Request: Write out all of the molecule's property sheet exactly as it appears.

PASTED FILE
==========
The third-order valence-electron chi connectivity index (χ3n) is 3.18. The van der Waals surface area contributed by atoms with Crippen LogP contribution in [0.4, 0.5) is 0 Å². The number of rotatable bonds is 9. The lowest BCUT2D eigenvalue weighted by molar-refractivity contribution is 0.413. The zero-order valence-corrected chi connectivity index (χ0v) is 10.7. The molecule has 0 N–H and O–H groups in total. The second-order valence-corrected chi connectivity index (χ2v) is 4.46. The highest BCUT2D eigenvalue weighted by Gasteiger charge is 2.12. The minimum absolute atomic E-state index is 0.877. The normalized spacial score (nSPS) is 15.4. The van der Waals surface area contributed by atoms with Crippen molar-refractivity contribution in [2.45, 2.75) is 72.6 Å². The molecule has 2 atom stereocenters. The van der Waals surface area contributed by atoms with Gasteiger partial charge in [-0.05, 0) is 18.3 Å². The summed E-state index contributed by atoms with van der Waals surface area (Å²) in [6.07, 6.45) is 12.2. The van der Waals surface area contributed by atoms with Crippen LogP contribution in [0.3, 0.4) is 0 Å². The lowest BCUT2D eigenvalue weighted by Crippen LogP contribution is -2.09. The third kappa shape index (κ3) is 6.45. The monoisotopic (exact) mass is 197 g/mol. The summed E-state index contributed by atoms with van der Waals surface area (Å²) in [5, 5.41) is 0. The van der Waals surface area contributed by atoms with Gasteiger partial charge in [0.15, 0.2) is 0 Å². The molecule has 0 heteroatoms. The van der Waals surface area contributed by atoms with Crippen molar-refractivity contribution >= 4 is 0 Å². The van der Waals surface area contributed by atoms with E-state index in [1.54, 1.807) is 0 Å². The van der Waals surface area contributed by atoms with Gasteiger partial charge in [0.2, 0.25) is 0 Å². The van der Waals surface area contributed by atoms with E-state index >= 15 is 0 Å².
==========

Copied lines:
The third-order valence-electron chi connectivity index (χ3n) is 3.18. The van der Waals surface area contributed by atoms with Crippen LogP contribution in [0.4, 0.5) is 0 Å². The number of rotatable bonds is 9. The lowest BCUT2D eigenvalue weighted by molar-refractivity contribution is 0.413. The zero-order valence-corrected chi connectivity index (χ0v) is 10.7. The molecule has 0 N–H and O–H groups in total. The second-order valence-corrected chi connectivity index (χ2v) is 4.46. The highest BCUT2D eigenvalue weighted by Gasteiger charge is 2.12. The minimum absolute atomic E-state index is 0.877. The normalized spacial score (nSPS) is 15.4. The van der Waals surface area contributed by atoms with Crippen molar-refractivity contribution in [2.45, 2.75) is 72.6 Å². The molecule has 2 atom stereocenters. The van der Waals surface area contributed by atoms with Gasteiger partial charge in [-0.05, 0) is 18.3 Å². The summed E-state index contributed by atoms with van der Waals surface area (Å²) in [6.07, 6.45) is 12.2. The van der Waals surface area contributed by atoms with Crippen LogP contribution in [0.3, 0.4) is 0 Å². The lowest BCUT2D eigenvalue weighted by Crippen LogP contribution is -2.09. The third kappa shape index (κ3) is 6.45. The monoisotopic (exact) mass is 197 g/mol. The summed E-state index contributed by atoms with van der Waals surface area (Å²) in [5, 5.41) is 0. The van der Waals surface area contributed by atoms with Gasteiger partial charge in [0.15, 0.2) is 0 Å². The molecule has 0 heteroatoms. The van der Waals surface area contributed by atoms with Crippen molar-refractivity contribution >= 4 is 0 Å². The van der Waals surface area contributed by atoms with E-state index in [1.54, 1.807) is 0 Å². The van der Waals surface area contributed by atoms with Gasteiger partial charge in [0.2, 0.25) is 0 Å². The van der Waals surface area contributed by atoms with E-state index >= 15 is 0 Å².